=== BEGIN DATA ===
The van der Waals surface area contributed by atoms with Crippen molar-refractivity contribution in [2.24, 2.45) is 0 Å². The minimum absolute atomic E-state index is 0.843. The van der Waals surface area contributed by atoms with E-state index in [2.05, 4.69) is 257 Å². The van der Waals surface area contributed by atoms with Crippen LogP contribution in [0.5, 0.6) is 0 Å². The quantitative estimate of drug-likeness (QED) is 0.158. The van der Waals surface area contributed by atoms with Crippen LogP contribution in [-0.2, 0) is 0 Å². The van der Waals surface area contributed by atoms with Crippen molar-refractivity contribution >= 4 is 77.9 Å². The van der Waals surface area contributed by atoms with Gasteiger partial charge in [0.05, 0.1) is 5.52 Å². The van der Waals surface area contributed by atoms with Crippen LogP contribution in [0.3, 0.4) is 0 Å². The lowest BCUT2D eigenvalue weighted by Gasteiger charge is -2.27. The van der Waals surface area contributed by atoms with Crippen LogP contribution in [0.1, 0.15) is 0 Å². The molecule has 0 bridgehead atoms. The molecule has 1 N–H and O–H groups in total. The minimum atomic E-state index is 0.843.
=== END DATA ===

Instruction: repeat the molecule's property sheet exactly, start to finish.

The van der Waals surface area contributed by atoms with Crippen molar-refractivity contribution in [2.24, 2.45) is 0 Å². The minimum absolute atomic E-state index is 0.843. The van der Waals surface area contributed by atoms with E-state index in [2.05, 4.69) is 257 Å². The van der Waals surface area contributed by atoms with Crippen LogP contribution in [0.5, 0.6) is 0 Å². The quantitative estimate of drug-likeness (QED) is 0.158. The van der Waals surface area contributed by atoms with Crippen LogP contribution in [-0.2, 0) is 0 Å². The van der Waals surface area contributed by atoms with Crippen molar-refractivity contribution >= 4 is 77.9 Å². The van der Waals surface area contributed by atoms with Gasteiger partial charge in [0.05, 0.1) is 5.52 Å². The van der Waals surface area contributed by atoms with Crippen LogP contribution in [0.3, 0.4) is 0 Å². The lowest BCUT2D eigenvalue weighted by Gasteiger charge is -2.27. The van der Waals surface area contributed by atoms with Crippen LogP contribution in [0.1, 0.15) is 0 Å². The molecule has 0 bridgehead atoms. The molecule has 1 N–H and O–H groups in total. The minimum atomic E-state index is 0.843.